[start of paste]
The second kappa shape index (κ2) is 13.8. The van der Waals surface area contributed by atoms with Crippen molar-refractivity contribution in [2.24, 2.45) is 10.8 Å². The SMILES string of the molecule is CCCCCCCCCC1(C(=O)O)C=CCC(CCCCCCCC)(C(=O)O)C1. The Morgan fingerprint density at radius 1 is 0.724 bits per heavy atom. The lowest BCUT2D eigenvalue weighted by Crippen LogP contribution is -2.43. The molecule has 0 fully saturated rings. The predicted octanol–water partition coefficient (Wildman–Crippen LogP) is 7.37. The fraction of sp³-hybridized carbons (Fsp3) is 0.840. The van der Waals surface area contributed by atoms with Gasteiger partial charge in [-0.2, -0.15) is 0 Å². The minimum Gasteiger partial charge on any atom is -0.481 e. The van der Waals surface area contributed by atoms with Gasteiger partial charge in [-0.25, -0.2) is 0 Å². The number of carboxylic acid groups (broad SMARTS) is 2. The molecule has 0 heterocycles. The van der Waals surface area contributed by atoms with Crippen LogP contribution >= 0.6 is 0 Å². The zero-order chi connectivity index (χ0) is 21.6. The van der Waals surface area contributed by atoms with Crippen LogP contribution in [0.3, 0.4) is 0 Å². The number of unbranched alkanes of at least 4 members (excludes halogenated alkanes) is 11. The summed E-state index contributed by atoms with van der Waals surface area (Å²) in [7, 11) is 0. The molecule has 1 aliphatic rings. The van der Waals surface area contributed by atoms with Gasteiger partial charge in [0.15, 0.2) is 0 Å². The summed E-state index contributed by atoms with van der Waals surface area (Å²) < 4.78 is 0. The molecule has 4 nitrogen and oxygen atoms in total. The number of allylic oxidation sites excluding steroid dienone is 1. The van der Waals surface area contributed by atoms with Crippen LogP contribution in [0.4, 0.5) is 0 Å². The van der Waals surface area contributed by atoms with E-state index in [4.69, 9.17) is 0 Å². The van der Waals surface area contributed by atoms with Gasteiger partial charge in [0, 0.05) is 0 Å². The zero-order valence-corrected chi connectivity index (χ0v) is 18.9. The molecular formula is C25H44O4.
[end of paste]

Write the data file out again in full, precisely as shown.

The second kappa shape index (κ2) is 13.8. The van der Waals surface area contributed by atoms with Crippen molar-refractivity contribution in [2.24, 2.45) is 10.8 Å². The SMILES string of the molecule is CCCCCCCCCC1(C(=O)O)C=CCC(CCCCCCCC)(C(=O)O)C1. The Morgan fingerprint density at radius 1 is 0.724 bits per heavy atom. The lowest BCUT2D eigenvalue weighted by Crippen LogP contribution is -2.43. The molecule has 0 fully saturated rings. The predicted octanol–water partition coefficient (Wildman–Crippen LogP) is 7.37. The fraction of sp³-hybridized carbons (Fsp3) is 0.840. The van der Waals surface area contributed by atoms with Gasteiger partial charge in [-0.2, -0.15) is 0 Å². The minimum Gasteiger partial charge on any atom is -0.481 e. The van der Waals surface area contributed by atoms with Gasteiger partial charge in [-0.25, -0.2) is 0 Å². The number of carboxylic acid groups (broad SMARTS) is 2. The molecule has 0 heterocycles. The van der Waals surface area contributed by atoms with Crippen LogP contribution >= 0.6 is 0 Å². The zero-order chi connectivity index (χ0) is 21.6. The van der Waals surface area contributed by atoms with Crippen LogP contribution in [0.3, 0.4) is 0 Å². The number of unbranched alkanes of at least 4 members (excludes halogenated alkanes) is 11. The summed E-state index contributed by atoms with van der Waals surface area (Å²) in [7, 11) is 0. The molecule has 1 aliphatic rings. The van der Waals surface area contributed by atoms with Gasteiger partial charge in [0.15, 0.2) is 0 Å². The summed E-state index contributed by atoms with van der Waals surface area (Å²) < 4.78 is 0. The molecule has 4 nitrogen and oxygen atoms in total. The number of allylic oxidation sites excluding steroid dienone is 1. The van der Waals surface area contributed by atoms with Crippen LogP contribution in [0.4, 0.5) is 0 Å². The van der Waals surface area contributed by atoms with E-state index in [4.69, 9.17) is 0 Å². The van der Waals surface area contributed by atoms with Gasteiger partial charge in [0, 0.05) is 0 Å². The zero-order valence-corrected chi connectivity index (χ0v) is 18.9. The molecular formula is C25H44O4.